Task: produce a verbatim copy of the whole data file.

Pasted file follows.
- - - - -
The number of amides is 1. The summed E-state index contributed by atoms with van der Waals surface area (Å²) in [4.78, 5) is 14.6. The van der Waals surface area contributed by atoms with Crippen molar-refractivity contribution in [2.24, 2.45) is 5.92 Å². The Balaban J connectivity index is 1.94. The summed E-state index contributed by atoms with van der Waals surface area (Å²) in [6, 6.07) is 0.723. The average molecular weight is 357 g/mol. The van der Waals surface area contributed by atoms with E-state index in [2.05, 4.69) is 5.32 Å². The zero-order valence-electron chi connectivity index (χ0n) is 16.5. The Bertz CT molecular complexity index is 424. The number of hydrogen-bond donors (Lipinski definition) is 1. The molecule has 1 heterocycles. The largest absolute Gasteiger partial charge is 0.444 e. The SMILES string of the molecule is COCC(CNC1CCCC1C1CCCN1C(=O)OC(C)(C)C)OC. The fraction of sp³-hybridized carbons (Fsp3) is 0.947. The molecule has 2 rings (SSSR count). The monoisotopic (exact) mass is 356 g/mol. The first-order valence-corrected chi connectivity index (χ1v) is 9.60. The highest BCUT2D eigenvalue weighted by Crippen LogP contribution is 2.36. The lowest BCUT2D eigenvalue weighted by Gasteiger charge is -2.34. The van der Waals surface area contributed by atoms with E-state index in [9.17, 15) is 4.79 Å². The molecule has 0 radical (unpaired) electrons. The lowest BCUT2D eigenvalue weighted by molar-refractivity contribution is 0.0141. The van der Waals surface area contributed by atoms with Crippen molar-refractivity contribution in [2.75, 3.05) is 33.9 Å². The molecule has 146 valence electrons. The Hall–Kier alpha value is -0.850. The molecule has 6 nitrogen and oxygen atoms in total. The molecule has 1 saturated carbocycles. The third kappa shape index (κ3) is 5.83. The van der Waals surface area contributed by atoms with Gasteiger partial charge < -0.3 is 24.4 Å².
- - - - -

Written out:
The number of amides is 1. The summed E-state index contributed by atoms with van der Waals surface area (Å²) in [4.78, 5) is 14.6. The van der Waals surface area contributed by atoms with Crippen molar-refractivity contribution in [2.24, 2.45) is 5.92 Å². The Balaban J connectivity index is 1.94. The summed E-state index contributed by atoms with van der Waals surface area (Å²) in [6, 6.07) is 0.723. The average molecular weight is 357 g/mol. The van der Waals surface area contributed by atoms with E-state index in [2.05, 4.69) is 5.32 Å². The zero-order valence-electron chi connectivity index (χ0n) is 16.5. The Bertz CT molecular complexity index is 424. The number of hydrogen-bond donors (Lipinski definition) is 1. The molecule has 1 heterocycles. The largest absolute Gasteiger partial charge is 0.444 e. The SMILES string of the molecule is COCC(CNC1CCCC1C1CCCN1C(=O)OC(C)(C)C)OC. The fraction of sp³-hybridized carbons (Fsp3) is 0.947. The molecule has 2 rings (SSSR count). The monoisotopic (exact) mass is 356 g/mol. The first-order valence-corrected chi connectivity index (χ1v) is 9.60. The highest BCUT2D eigenvalue weighted by Crippen LogP contribution is 2.36. The lowest BCUT2D eigenvalue weighted by Gasteiger charge is -2.34. The van der Waals surface area contributed by atoms with E-state index in [9.17, 15) is 4.79 Å². The molecule has 0 radical (unpaired) electrons. The lowest BCUT2D eigenvalue weighted by molar-refractivity contribution is 0.0141. The van der Waals surface area contributed by atoms with Crippen molar-refractivity contribution in [2.75, 3.05) is 33.9 Å². The molecule has 146 valence electrons. The Hall–Kier alpha value is -0.850. The molecule has 6 nitrogen and oxygen atoms in total. The molecule has 1 saturated carbocycles. The third kappa shape index (κ3) is 5.83. The van der Waals surface area contributed by atoms with Gasteiger partial charge < -0.3 is 24.4 Å².